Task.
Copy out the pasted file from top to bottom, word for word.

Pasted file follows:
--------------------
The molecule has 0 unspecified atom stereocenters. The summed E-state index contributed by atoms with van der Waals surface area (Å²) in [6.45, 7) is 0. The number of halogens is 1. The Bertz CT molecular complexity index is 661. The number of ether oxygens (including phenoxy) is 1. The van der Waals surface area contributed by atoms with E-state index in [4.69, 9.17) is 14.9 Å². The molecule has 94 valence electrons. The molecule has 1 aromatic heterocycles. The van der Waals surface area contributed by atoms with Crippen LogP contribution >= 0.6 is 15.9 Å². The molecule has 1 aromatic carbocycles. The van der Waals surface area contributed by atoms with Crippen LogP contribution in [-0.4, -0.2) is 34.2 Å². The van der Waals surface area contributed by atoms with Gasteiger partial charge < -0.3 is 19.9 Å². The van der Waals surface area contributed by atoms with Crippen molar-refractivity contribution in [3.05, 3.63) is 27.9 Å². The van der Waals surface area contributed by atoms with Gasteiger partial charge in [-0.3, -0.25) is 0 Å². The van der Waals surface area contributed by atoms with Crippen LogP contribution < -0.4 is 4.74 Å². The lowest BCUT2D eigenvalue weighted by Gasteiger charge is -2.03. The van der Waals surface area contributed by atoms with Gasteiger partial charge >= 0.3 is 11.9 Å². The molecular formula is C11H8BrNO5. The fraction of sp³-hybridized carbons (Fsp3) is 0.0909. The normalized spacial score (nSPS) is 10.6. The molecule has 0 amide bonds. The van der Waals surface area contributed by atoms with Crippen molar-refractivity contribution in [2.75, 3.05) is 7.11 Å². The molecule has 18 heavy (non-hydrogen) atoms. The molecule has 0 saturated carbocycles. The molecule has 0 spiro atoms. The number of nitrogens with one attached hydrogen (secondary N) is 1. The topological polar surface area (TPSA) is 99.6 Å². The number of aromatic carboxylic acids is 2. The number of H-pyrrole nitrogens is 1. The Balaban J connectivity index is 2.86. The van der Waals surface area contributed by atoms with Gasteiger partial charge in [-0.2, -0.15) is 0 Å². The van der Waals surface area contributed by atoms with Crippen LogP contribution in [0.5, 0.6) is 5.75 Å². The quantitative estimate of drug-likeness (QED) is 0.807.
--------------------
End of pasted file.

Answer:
The molecule has 0 unspecified atom stereocenters. The summed E-state index contributed by atoms with van der Waals surface area (Å²) in [6.45, 7) is 0. The number of halogens is 1. The Bertz CT molecular complexity index is 661. The number of ether oxygens (including phenoxy) is 1. The van der Waals surface area contributed by atoms with E-state index in [4.69, 9.17) is 14.9 Å². The molecule has 94 valence electrons. The molecule has 1 aromatic heterocycles. The van der Waals surface area contributed by atoms with Crippen LogP contribution >= 0.6 is 15.9 Å². The molecule has 1 aromatic carbocycles. The van der Waals surface area contributed by atoms with Crippen LogP contribution in [-0.4, -0.2) is 34.2 Å². The van der Waals surface area contributed by atoms with Gasteiger partial charge < -0.3 is 19.9 Å². The van der Waals surface area contributed by atoms with Crippen molar-refractivity contribution in [3.05, 3.63) is 27.9 Å². The van der Waals surface area contributed by atoms with Gasteiger partial charge in [-0.3, -0.25) is 0 Å². The van der Waals surface area contributed by atoms with Crippen LogP contribution < -0.4 is 4.74 Å². The lowest BCUT2D eigenvalue weighted by Gasteiger charge is -2.03. The van der Waals surface area contributed by atoms with Gasteiger partial charge >= 0.3 is 11.9 Å². The molecular formula is C11H8BrNO5. The fraction of sp³-hybridized carbons (Fsp3) is 0.0909. The normalized spacial score (nSPS) is 10.6. The molecule has 0 amide bonds. The van der Waals surface area contributed by atoms with Crippen molar-refractivity contribution in [2.75, 3.05) is 7.11 Å². The molecule has 18 heavy (non-hydrogen) atoms. The molecule has 0 saturated carbocycles. The molecule has 0 spiro atoms. The number of nitrogens with one attached hydrogen (secondary N) is 1. The topological polar surface area (TPSA) is 99.6 Å². The number of aromatic carboxylic acids is 2. The number of H-pyrrole nitrogens is 1. The Balaban J connectivity index is 2.86. The van der Waals surface area contributed by atoms with Gasteiger partial charge in [-0.2, -0.15) is 0 Å². The van der Waals surface area contributed by atoms with Crippen LogP contribution in [0.5, 0.6) is 5.75 Å². The quantitative estimate of drug-likeness (QED) is 0.807.